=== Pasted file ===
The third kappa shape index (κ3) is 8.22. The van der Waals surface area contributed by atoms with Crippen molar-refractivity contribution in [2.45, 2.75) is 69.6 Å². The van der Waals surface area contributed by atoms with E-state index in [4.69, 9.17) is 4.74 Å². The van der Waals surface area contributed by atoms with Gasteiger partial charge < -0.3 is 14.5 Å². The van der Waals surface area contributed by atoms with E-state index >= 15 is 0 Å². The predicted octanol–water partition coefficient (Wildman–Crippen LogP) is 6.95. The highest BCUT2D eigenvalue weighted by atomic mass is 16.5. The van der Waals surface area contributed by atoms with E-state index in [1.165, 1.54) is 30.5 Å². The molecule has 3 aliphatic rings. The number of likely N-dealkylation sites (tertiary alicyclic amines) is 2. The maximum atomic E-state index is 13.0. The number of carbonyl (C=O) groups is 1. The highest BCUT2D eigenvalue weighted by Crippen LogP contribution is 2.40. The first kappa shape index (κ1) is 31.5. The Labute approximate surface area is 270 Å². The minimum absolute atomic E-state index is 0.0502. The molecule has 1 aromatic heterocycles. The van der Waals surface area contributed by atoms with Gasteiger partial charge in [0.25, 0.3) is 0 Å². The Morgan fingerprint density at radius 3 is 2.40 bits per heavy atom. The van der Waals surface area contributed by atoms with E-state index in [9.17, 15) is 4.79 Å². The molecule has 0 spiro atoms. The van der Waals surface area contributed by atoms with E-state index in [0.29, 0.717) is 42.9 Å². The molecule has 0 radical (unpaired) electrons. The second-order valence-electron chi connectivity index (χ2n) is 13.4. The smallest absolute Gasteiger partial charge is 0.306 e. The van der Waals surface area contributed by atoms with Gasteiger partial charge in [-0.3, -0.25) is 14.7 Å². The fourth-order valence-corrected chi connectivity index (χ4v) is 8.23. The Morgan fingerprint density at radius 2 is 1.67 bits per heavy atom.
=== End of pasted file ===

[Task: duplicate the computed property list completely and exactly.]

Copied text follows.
The third kappa shape index (κ3) is 8.22. The van der Waals surface area contributed by atoms with Crippen molar-refractivity contribution in [2.45, 2.75) is 69.6 Å². The van der Waals surface area contributed by atoms with E-state index in [4.69, 9.17) is 4.74 Å². The van der Waals surface area contributed by atoms with Gasteiger partial charge < -0.3 is 14.5 Å². The van der Waals surface area contributed by atoms with E-state index >= 15 is 0 Å². The predicted octanol–water partition coefficient (Wildman–Crippen LogP) is 6.95. The highest BCUT2D eigenvalue weighted by atomic mass is 16.5. The van der Waals surface area contributed by atoms with E-state index in [1.165, 1.54) is 30.5 Å². The molecule has 3 aliphatic rings. The number of likely N-dealkylation sites (tertiary alicyclic amines) is 2. The maximum atomic E-state index is 13.0. The number of carbonyl (C=O) groups is 1. The highest BCUT2D eigenvalue weighted by Crippen LogP contribution is 2.40. The first kappa shape index (κ1) is 31.5. The Labute approximate surface area is 270 Å². The minimum absolute atomic E-state index is 0.0502. The molecule has 1 aromatic heterocycles. The van der Waals surface area contributed by atoms with Gasteiger partial charge in [0.25, 0.3) is 0 Å². The Morgan fingerprint density at radius 3 is 2.40 bits per heavy atom. The van der Waals surface area contributed by atoms with E-state index in [9.17, 15) is 4.79 Å². The molecule has 0 spiro atoms. The van der Waals surface area contributed by atoms with E-state index in [0.29, 0.717) is 42.9 Å². The molecule has 0 radical (unpaired) electrons. The second-order valence-electron chi connectivity index (χ2n) is 13.4. The smallest absolute Gasteiger partial charge is 0.306 e. The van der Waals surface area contributed by atoms with Gasteiger partial charge in [-0.3, -0.25) is 14.7 Å². The fourth-order valence-corrected chi connectivity index (χ4v) is 8.23. The Morgan fingerprint density at radius 2 is 1.67 bits per heavy atom.